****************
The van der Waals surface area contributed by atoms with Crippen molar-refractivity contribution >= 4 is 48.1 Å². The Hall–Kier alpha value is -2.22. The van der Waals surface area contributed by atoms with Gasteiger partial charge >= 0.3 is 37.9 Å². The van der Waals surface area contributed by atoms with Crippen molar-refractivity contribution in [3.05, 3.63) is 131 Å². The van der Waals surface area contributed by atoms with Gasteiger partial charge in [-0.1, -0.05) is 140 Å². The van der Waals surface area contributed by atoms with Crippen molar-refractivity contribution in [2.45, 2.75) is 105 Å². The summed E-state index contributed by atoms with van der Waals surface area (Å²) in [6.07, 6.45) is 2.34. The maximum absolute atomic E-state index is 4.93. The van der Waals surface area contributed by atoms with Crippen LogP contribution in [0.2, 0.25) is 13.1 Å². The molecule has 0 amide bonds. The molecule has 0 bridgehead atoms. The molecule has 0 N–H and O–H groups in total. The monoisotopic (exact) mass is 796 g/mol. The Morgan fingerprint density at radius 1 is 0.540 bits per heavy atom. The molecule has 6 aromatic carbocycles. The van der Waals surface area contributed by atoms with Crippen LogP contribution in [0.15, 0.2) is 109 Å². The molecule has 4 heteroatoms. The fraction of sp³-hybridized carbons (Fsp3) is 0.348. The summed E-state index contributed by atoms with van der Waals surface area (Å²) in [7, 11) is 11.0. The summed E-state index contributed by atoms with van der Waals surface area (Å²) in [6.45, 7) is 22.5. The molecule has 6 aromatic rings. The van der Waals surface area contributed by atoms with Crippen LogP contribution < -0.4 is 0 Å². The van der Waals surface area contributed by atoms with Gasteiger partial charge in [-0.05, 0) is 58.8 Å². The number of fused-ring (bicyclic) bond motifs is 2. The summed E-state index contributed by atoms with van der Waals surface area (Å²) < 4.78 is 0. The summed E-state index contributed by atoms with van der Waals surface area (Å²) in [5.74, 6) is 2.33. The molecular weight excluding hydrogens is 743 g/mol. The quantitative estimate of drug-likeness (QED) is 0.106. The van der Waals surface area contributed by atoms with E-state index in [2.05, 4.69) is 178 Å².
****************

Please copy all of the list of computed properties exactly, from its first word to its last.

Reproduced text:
The van der Waals surface area contributed by atoms with Crippen molar-refractivity contribution >= 4 is 48.1 Å². The Hall–Kier alpha value is -2.22. The van der Waals surface area contributed by atoms with Gasteiger partial charge >= 0.3 is 37.9 Å². The van der Waals surface area contributed by atoms with Crippen molar-refractivity contribution in [3.05, 3.63) is 131 Å². The van der Waals surface area contributed by atoms with Gasteiger partial charge in [-0.1, -0.05) is 140 Å². The van der Waals surface area contributed by atoms with Crippen molar-refractivity contribution in [2.45, 2.75) is 105 Å². The summed E-state index contributed by atoms with van der Waals surface area (Å²) in [6.07, 6.45) is 2.34. The maximum absolute atomic E-state index is 4.93. The van der Waals surface area contributed by atoms with Crippen LogP contribution in [0.2, 0.25) is 13.1 Å². The molecule has 0 amide bonds. The molecule has 0 bridgehead atoms. The molecule has 0 N–H and O–H groups in total. The monoisotopic (exact) mass is 796 g/mol. The Morgan fingerprint density at radius 1 is 0.540 bits per heavy atom. The molecule has 6 aromatic carbocycles. The van der Waals surface area contributed by atoms with Crippen LogP contribution in [0.15, 0.2) is 109 Å². The molecule has 4 heteroatoms. The fraction of sp³-hybridized carbons (Fsp3) is 0.348. The summed E-state index contributed by atoms with van der Waals surface area (Å²) in [7, 11) is 11.0. The summed E-state index contributed by atoms with van der Waals surface area (Å²) in [6.45, 7) is 22.5. The molecule has 6 aromatic rings. The van der Waals surface area contributed by atoms with Crippen LogP contribution < -0.4 is 0 Å². The van der Waals surface area contributed by atoms with Gasteiger partial charge in [-0.05, 0) is 58.8 Å². The number of fused-ring (bicyclic) bond motifs is 2. The summed E-state index contributed by atoms with van der Waals surface area (Å²) < 4.78 is 0. The summed E-state index contributed by atoms with van der Waals surface area (Å²) in [5.74, 6) is 2.33. The molecular weight excluding hydrogens is 743 g/mol. The quantitative estimate of drug-likeness (QED) is 0.106. The van der Waals surface area contributed by atoms with E-state index in [2.05, 4.69) is 178 Å².